Advances in Journalism and Communication
Vol.03 No.02(2015), Article ID:58396,29 pages

Mapping Trajectories of Attention to Drug Related Issues in Estonian Main Dailies

Marianne Paimre

Department of Law, University of Tartu, Tartu, Estonia


Copyright © 2015 by author and Scientific Research Publishing Inc.

This work is licensed under the Creative Commons Attribution International License (CC BY).

Received 5 June 2015; accepted 26 July 2015; published 29 July 2015


Illicit drugs have been a burning social issue in Estonia over the last fifteen years. Estonia has taken the lead in Europe with regard to drug-related deaths and prevalence of HIV among injecting drug users. Experimental drug use among Estonian students is more widespread than the European average. It is important to study press coverage, because according to agenda setting theory, the media plays an important role in influencing the salience of social issues on the public agenda. The aim of this article is to map fluctuations in attention received from Estonian two major dailies to different drug related issues during the last 25 years. The author focuses on issues highlighted in national and international drug reports such as drug addiction, drug related crime, spread of HIV among addicts, drug-induced deaths, drug problem in schools etc. Content analysis of almost 1000 press articles reflecting drug problems in Estonia was carried out from 1990 to 2014. The study revealed that since 1995, attention received from the major newspapers to drug related crime has been high and quite stable compared to other drug issues. Press interest with regard to problem drug use and HIV was notice a bleat the turn of the millennium and in the beginning of the new century, but almost lost by 2014. More intense periods of coverage were triggered by specific events. Only a few articles have reflected drug induced death despite the fact that Estonia is the undisputed leader in the EU regarding this indicator. This reflects that the coverage was not been in line with the drug situation in Estonia. It seems that the attention of the press depends rather on newsworthiness of the issue and the agenda setting processes.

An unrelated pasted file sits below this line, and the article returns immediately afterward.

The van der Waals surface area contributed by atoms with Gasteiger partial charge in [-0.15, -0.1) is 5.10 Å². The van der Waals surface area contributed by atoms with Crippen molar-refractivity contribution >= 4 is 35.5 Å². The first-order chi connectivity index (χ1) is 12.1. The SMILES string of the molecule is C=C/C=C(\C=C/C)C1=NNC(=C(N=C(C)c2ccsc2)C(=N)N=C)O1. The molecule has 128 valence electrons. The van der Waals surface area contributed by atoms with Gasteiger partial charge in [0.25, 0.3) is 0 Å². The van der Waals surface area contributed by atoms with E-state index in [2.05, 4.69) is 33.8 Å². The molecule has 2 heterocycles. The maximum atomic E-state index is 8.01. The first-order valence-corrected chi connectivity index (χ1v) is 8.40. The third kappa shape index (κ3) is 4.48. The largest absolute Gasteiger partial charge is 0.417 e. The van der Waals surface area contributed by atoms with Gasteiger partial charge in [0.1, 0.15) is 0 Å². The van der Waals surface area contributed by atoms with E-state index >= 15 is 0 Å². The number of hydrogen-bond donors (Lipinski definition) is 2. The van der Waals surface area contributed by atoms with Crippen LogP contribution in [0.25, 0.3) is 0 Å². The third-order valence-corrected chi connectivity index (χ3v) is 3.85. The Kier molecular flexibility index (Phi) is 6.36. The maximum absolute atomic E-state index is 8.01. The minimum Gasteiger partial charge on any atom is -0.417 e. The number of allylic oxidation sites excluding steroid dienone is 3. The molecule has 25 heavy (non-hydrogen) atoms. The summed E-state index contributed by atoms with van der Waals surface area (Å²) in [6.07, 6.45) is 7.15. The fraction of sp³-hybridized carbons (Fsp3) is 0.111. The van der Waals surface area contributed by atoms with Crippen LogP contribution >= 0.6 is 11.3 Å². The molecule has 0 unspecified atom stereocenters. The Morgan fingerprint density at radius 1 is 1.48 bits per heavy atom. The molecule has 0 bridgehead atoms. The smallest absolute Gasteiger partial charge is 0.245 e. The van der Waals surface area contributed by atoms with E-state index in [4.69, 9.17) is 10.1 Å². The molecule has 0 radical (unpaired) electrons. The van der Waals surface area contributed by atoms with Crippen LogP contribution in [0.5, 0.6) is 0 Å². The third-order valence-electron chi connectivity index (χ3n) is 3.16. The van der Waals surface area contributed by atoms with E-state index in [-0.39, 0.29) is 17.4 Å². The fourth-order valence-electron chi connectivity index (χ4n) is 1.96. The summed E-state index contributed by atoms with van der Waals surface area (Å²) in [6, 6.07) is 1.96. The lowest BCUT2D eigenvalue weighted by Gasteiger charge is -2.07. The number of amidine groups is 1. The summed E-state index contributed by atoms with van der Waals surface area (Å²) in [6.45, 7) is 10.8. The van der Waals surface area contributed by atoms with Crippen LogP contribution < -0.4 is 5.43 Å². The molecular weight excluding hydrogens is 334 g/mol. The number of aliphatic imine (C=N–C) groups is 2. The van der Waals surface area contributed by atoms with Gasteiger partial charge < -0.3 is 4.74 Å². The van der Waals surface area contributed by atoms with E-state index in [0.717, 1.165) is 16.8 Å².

Media Attention, Newspapers, Changes, Drug Issues, Content Analysis, Eastern Europe

1. Introduction

Drug addiction has been one of the burning social issues in Estonia over the past decades. By today, Estonia has taken the lead in Europe with regard to drug-related deaths and prevalence of HIV among injecting drug users. Experimental drug use among Estonian students is more widespread than the European average. Despite efforts at the national level, use of illicit drugs among the population has grown in the new millennium (NIHD, 2014) . It has been suggested that drug problems will not diminish as long as the general public fails to recognize their importance (NIHD, 2005; Ministry of the Interior, 2014) . Some blame could be placed on the media for downplaying the problem (Ibid).

According to the agenda setting theory, the urgency the public attributes to a problem is very much conditioned by the prominence the media accords to it (McCombs & Shaw, 1972; McCombs & Reynolds, 2002; Schäfer et al., 2014: p. 153 ). The print media is an important factor in raising awareness about social issues including drugs (Bell, 1985; Coleman, 1993; Edwards, 1995; Crano & Burgoon, 2002; McQuail, 2010) . Major newspapers could play a prominent role in determining public opinion about illicit drugs and shaping relevant public policies ( Fan, 1996; Lawrence et al., 1999; Blood et al., 2003; Watts, 2003; Hoffman & Slater, 2007 ). Thus, it is necessary to explore how drug issues are reported in national dailies.

Several scholars have studied press coverage on illicit drugs across the world. The multidimensional and complex nature of the research question has given rise to a variety of methodologies and approaches. Many scientists have analyzed the context, in which illegal drugs have been represented in the media as well as the prevalent attitudes regarding drug use (e.g. Törrönen, 2004; Manning, 2006; Bright et al, 2008; Hellman, 2010; Hughes et al., 2010 ). Other researchers have focused on the interconnections between media coverage, public opinion and public policies (Shoemaker et al., 1989; Deseran & Orcutt, 2009) . Qualitative studies concentrating on some significant case have been rather commonplace (McArthur, 1999; Lawrence et al., 1999; Elliott & Chapman, 2000) . Scientists have often blamed the media for the sensational, biased and one-sided angle characteristic of their drug accounts which could exert a disorienting effect on the public perception of the issue (Craig, 1981; Murji, 1998; Chermak, 1997; Manning, 2006; Noto et al., 2006; Bright et al., 2008; Taylor, 2008) . Only some scholars have concentrated on changes in media coverage of drug issues (e.g. Fan, 1996; Hellman, 2010; Hughes et al., 2010 ). There is lack of longitudinal studies in this field. This article hopes to fill the gap in this respect.